Mobility Control by CO2-foam Injection for Integrated EOR
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This thesis investigated integrated enhanced oil recovery (IEOR) methods in fractured carbonate rocks. The objective was to study the oil recovery by miscible CO2 injection in fractured rocks using different rock types and compare oil recovery performance by CO2-foam injections. CO2 injections were also performed on reservoir shale cores to evaluate permeability. Routine analysis was performed on 48 outcrop (chalk and limestone) and 4 reservoir carbonate cores. Experiments by CO2 injection have been performed on five setups at three different locations; Department of Physics and Technology, Bergen; Haukeland University Hospital, Bergen and Texas A&M University, College Station, Texas. Experiments were conducted at varying pressure and temperature and fractured networks. The fractured permeability was several orders of magnitude larger than the matrix permeability. Pure supercritical CO2 was injected prior to supercritical CO2-foam injection in strongly water-wet outcrop cores, whole and fractured at pressure of 90 bar and temperature of 35°C. Oil recovery by pure supercritical CO2 injection was most efficient in whole cores, above 85% OOIP, whereas in fractured cores the oil recovery and oil production rate was significantly reduced and oil was only produced by diffusion. Pre-generated foam injection showed increased oil recovery compared to pure CO2 injection in limestone, but only minor increased oil recovery in chalk. Subsequent injection of CO2-foam reduced the gas mobility in fractures and diverted flow into the oil-saturated matrix. In situ foam generation during tertiary foam injection in fractured limestone network showed increased differential pressure due to generation of strong foam and improved oil recovery, additional 6-10 % OOIP produced. Waterfloods and tertiary CO2 injections in heterogeneous reservoir carbonate cores were performed above minimum miscibility pressure of CO2 and crude oil. Waterflood oil recovery ranged between 17 - 46% OOIP, whereas subsequent CO2 injections showed significant enhanced oil recovery, above 85% OOIP for all cores. A best practice" for permeability and re- saturation of unpreserved shale core plugs was established.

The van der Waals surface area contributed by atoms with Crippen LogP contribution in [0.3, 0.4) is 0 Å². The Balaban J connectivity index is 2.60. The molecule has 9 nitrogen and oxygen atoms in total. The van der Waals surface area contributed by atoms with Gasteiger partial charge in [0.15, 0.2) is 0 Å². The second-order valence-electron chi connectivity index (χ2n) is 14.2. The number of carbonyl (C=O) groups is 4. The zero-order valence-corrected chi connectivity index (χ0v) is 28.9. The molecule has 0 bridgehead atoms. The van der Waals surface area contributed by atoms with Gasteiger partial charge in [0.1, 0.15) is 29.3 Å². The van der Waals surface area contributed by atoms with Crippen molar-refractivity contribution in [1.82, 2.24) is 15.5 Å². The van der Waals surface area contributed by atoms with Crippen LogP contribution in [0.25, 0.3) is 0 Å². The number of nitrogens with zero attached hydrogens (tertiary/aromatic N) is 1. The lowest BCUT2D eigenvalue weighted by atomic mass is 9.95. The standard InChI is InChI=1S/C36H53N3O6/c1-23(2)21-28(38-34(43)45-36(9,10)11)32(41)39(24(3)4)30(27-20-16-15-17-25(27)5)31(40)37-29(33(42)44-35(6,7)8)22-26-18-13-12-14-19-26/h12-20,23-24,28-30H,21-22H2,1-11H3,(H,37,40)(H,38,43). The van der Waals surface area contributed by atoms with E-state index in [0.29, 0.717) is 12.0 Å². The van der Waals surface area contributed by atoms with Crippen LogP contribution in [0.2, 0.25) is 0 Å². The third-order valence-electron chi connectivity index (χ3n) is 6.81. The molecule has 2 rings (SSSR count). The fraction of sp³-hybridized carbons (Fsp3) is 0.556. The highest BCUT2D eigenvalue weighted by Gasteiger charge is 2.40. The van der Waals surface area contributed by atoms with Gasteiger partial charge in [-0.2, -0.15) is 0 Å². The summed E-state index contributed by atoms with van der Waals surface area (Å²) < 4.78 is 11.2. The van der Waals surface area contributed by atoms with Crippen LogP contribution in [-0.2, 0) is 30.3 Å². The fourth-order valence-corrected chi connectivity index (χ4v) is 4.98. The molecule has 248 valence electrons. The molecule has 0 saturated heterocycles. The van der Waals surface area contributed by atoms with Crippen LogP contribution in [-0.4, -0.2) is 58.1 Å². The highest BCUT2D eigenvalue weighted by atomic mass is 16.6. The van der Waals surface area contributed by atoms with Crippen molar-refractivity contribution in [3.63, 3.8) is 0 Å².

PublisherThe University of Bergen
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